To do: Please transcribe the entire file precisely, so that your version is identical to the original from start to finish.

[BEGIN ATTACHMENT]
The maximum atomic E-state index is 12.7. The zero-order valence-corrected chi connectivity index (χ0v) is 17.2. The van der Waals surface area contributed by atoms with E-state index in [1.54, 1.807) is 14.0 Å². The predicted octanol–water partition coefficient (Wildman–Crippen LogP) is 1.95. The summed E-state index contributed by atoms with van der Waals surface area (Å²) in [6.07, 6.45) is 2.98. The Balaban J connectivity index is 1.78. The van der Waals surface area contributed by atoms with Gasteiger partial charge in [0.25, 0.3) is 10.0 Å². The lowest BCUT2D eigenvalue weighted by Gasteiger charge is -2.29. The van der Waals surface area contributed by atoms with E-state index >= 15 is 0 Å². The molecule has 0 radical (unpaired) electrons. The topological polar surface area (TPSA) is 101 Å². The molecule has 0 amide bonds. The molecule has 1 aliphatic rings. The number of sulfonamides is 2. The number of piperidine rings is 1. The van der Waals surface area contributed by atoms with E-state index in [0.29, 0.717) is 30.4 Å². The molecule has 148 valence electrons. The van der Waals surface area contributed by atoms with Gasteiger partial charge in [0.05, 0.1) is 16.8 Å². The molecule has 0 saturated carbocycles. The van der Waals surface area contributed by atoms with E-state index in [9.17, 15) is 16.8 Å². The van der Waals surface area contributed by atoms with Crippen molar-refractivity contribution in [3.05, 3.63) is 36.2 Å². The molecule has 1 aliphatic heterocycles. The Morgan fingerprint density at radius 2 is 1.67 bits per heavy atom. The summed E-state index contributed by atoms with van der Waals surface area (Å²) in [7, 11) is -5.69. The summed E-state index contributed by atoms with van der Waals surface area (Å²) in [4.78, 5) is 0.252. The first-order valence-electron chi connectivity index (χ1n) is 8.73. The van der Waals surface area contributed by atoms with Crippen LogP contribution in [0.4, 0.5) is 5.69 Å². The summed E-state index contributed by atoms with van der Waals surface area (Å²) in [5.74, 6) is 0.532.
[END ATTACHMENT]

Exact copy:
The maximum atomic E-state index is 12.7. The zero-order valence-corrected chi connectivity index (χ0v) is 17.2. The van der Waals surface area contributed by atoms with E-state index in [1.54, 1.807) is 14.0 Å². The predicted octanol–water partition coefficient (Wildman–Crippen LogP) is 1.95. The summed E-state index contributed by atoms with van der Waals surface area (Å²) in [6.07, 6.45) is 2.98. The Balaban J connectivity index is 1.78. The van der Waals surface area contributed by atoms with Gasteiger partial charge in [0.25, 0.3) is 10.0 Å². The lowest BCUT2D eigenvalue weighted by Gasteiger charge is -2.29. The van der Waals surface area contributed by atoms with E-state index >= 15 is 0 Å². The molecule has 0 radical (unpaired) electrons. The topological polar surface area (TPSA) is 101 Å². The molecule has 0 amide bonds. The molecule has 1 aliphatic rings. The number of sulfonamides is 2. The number of piperidine rings is 1. The van der Waals surface area contributed by atoms with E-state index in [0.29, 0.717) is 30.4 Å². The molecule has 148 valence electrons. The van der Waals surface area contributed by atoms with Gasteiger partial charge in [0.05, 0.1) is 16.8 Å². The molecule has 0 saturated carbocycles. The van der Waals surface area contributed by atoms with E-state index in [9.17, 15) is 16.8 Å². The van der Waals surface area contributed by atoms with Crippen molar-refractivity contribution in [3.05, 3.63) is 36.2 Å². The molecule has 1 aliphatic heterocycles. The Morgan fingerprint density at radius 2 is 1.67 bits per heavy atom. The summed E-state index contributed by atoms with van der Waals surface area (Å²) in [7, 11) is -5.69. The summed E-state index contributed by atoms with van der Waals surface area (Å²) in [4.78, 5) is 0.252. The first-order valence-electron chi connectivity index (χ1n) is 8.73. The van der Waals surface area contributed by atoms with Crippen LogP contribution in [0.4, 0.5) is 5.69 Å². The summed E-state index contributed by atoms with van der Waals surface area (Å²) in [5.74, 6) is 0.532.